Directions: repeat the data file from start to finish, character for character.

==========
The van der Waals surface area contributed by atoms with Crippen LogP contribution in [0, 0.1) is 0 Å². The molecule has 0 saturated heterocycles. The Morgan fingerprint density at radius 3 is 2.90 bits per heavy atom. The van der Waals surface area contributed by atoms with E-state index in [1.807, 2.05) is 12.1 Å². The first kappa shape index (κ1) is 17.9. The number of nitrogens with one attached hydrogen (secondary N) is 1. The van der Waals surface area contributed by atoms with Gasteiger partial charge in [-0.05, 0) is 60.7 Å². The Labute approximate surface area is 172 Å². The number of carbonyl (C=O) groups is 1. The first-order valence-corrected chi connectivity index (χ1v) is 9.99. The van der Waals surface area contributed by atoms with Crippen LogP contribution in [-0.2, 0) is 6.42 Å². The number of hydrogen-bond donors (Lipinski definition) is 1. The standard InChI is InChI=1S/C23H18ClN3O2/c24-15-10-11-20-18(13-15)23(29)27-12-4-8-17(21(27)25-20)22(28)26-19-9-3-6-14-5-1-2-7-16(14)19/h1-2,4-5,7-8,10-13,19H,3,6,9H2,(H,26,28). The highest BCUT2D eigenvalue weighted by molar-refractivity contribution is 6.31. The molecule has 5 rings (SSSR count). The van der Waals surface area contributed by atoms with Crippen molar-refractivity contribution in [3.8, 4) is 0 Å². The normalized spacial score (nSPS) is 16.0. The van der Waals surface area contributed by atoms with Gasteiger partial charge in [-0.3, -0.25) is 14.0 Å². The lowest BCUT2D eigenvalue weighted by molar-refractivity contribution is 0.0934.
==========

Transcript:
The van der Waals surface area contributed by atoms with Crippen LogP contribution in [0, 0.1) is 0 Å². The molecule has 0 saturated heterocycles. The Morgan fingerprint density at radius 3 is 2.90 bits per heavy atom. The van der Waals surface area contributed by atoms with E-state index in [1.807, 2.05) is 12.1 Å². The first kappa shape index (κ1) is 17.9. The number of nitrogens with one attached hydrogen (secondary N) is 1. The van der Waals surface area contributed by atoms with Gasteiger partial charge in [-0.05, 0) is 60.7 Å². The Labute approximate surface area is 172 Å². The number of carbonyl (C=O) groups is 1. The first-order valence-corrected chi connectivity index (χ1v) is 9.99. The van der Waals surface area contributed by atoms with Crippen LogP contribution in [-0.2, 0) is 6.42 Å². The number of hydrogen-bond donors (Lipinski definition) is 1. The standard InChI is InChI=1S/C23H18ClN3O2/c24-15-10-11-20-18(13-15)23(29)27-12-4-8-17(21(27)25-20)22(28)26-19-9-3-6-14-5-1-2-7-16(14)19/h1-2,4-5,7-8,10-13,19H,3,6,9H2,(H,26,28). The highest BCUT2D eigenvalue weighted by molar-refractivity contribution is 6.31. The molecule has 5 rings (SSSR count). The van der Waals surface area contributed by atoms with Crippen molar-refractivity contribution in [3.8, 4) is 0 Å². The normalized spacial score (nSPS) is 16.0. The van der Waals surface area contributed by atoms with Gasteiger partial charge in [-0.3, -0.25) is 14.0 Å². The lowest BCUT2D eigenvalue weighted by molar-refractivity contribution is 0.0934.